Let’s get to it:
JOEY SHAFFER FROM SALTSBURG, PA: After watching a practice at training camp and the first two preseason games, I think Chris Boswell and Jordan Berry will both keep their jobs as placekicker and punter. Would you agree with that?
ANSWER: I see Chris Boswell as a lock to keep his job based on his performance throughout the offseason program, and then at training camp and through the first three preseason games. For Ian Berryman to beat out Jordan Berry, he’s going to have to convince special teams coordinator of two things: that he can deliver on the kind of directional punting Smith requires; and that he can serve as a reliable holder for Boswell.
DENNIS NEVINSKY FROM ERIE, PA: With the way that Artie Burns has stepped up his play during the preseason, would the Steelers consider trading him, if the compensation was high enough?
ANSWER: If something were to happen to Joe Haden or Steven Nelson, Artie Burns would be the Steelers’ best option at the outside cornerback position. No team is going to give much of anything in a trade for a player who can become an unrestricted free agent in March. The Steelers need to keep their good players, and Burns is looking like a good player again. This is not a team with extra cornerbacks.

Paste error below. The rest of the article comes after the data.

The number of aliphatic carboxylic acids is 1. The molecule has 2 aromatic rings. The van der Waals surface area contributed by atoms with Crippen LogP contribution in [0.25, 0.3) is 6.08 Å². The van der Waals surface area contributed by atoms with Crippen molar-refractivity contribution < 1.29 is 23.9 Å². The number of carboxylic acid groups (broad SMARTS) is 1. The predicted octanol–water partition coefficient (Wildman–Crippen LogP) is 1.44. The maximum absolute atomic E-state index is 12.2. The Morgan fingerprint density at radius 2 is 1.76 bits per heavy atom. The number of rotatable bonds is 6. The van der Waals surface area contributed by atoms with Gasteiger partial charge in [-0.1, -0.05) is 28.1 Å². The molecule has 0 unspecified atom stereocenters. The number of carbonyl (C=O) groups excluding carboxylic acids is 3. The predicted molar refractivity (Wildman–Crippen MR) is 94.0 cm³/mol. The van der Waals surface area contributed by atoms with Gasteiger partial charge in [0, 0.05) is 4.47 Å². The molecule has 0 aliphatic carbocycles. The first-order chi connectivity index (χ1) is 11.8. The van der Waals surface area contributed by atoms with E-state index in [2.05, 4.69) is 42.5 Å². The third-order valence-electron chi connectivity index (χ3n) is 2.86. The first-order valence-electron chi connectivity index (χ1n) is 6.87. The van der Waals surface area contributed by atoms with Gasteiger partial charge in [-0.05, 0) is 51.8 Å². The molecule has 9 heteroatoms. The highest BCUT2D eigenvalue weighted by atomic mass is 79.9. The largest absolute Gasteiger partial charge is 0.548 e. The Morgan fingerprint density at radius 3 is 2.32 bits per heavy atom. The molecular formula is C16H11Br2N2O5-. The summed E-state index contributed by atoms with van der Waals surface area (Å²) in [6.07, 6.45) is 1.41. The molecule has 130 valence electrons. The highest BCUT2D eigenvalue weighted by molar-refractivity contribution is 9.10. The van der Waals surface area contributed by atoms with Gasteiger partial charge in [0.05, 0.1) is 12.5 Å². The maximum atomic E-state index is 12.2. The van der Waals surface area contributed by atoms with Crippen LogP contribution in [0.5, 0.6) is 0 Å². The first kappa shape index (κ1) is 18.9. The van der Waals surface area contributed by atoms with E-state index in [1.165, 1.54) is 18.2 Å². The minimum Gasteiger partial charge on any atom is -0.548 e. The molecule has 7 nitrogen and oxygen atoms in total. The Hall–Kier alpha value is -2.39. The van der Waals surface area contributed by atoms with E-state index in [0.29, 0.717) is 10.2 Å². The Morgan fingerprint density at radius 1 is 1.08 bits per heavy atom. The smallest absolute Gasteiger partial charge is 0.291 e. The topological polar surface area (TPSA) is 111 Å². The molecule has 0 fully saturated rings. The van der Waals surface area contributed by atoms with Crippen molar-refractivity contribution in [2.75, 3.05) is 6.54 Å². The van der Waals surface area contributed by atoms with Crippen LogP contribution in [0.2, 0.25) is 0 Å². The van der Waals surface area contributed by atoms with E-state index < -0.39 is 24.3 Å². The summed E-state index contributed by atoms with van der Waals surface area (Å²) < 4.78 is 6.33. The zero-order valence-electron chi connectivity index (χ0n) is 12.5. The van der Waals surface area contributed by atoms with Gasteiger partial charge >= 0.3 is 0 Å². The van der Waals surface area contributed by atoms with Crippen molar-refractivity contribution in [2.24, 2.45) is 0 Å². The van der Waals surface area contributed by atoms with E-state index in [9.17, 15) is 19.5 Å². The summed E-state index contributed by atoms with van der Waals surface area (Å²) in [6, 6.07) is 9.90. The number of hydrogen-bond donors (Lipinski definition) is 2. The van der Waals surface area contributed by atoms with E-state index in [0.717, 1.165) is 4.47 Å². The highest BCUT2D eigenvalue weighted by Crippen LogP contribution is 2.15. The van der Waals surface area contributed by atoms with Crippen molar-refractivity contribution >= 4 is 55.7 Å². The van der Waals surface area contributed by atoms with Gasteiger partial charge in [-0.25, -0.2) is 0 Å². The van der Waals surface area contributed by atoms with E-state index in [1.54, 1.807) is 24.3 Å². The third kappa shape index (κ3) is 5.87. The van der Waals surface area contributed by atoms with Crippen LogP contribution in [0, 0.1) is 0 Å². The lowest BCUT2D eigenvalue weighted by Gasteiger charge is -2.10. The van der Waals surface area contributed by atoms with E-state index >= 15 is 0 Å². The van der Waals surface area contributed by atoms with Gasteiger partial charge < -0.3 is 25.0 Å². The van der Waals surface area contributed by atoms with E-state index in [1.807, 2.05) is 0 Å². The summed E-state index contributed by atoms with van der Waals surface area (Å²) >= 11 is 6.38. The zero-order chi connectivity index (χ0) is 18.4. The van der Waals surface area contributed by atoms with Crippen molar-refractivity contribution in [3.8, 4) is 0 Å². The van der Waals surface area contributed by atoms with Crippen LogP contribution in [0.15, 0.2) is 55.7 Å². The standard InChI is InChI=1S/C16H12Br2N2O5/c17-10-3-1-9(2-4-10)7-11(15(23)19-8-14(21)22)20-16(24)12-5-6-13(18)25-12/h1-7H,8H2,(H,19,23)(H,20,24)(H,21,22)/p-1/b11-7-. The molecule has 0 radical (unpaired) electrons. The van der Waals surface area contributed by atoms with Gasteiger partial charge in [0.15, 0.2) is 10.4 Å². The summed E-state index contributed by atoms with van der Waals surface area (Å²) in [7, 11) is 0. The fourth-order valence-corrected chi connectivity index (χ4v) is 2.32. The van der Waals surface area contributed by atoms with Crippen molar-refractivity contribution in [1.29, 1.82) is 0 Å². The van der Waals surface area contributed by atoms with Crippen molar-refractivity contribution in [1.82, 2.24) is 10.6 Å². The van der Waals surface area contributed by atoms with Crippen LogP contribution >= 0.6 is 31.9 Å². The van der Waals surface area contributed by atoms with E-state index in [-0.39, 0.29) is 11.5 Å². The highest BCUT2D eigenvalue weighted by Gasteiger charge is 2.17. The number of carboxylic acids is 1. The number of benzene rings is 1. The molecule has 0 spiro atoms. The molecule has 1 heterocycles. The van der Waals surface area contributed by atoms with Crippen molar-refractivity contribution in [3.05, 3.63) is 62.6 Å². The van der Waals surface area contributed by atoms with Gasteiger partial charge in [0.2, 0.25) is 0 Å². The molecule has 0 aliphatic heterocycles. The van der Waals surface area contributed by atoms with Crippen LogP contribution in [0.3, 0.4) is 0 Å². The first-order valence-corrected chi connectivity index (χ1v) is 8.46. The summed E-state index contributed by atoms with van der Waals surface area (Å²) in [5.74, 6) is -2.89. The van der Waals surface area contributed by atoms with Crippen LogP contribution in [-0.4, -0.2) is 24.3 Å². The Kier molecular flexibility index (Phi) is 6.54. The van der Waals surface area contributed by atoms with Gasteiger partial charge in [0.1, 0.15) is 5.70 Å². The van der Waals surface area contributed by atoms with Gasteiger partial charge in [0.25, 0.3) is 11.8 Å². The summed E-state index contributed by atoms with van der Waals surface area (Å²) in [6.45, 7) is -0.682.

GARY SCOTTON FROM MANTUA, OH: Which tackles make the 53-man roster? Do they try to keep a guy on the practice squad or do they try to keep the undrafted rookie guard from Florida? Just seems to me that after B.J. Finney and Chuks Okorafor, they still have a few guys with some potential.
ANSWER: I believe the Steelers will keep nine offensive linemen, and here is my prediction for which nine: Starters Al Villanueva, Ramon Foster, Maurkice Pouncey, David DeCastro, and Matt Feiler are five; the two backup tackles would be Zach Banner and Chuks Okorafor; and the two interior backups would be B.J. Finney and Fred Johnson.
KEVIN PAHL FROM MT. WASHINGTON, PA: Is there a possibility that Mason Rudolph could compete for the starting position at quarterback?
ANSWER: If you’re referring to this year and this team, no. And likely not until Ben Roethlisberger decides to retire.
MICHAEL SUPER FROM BEAVER FALLS, PA: Will the Steelers keep three or four quarterbacks?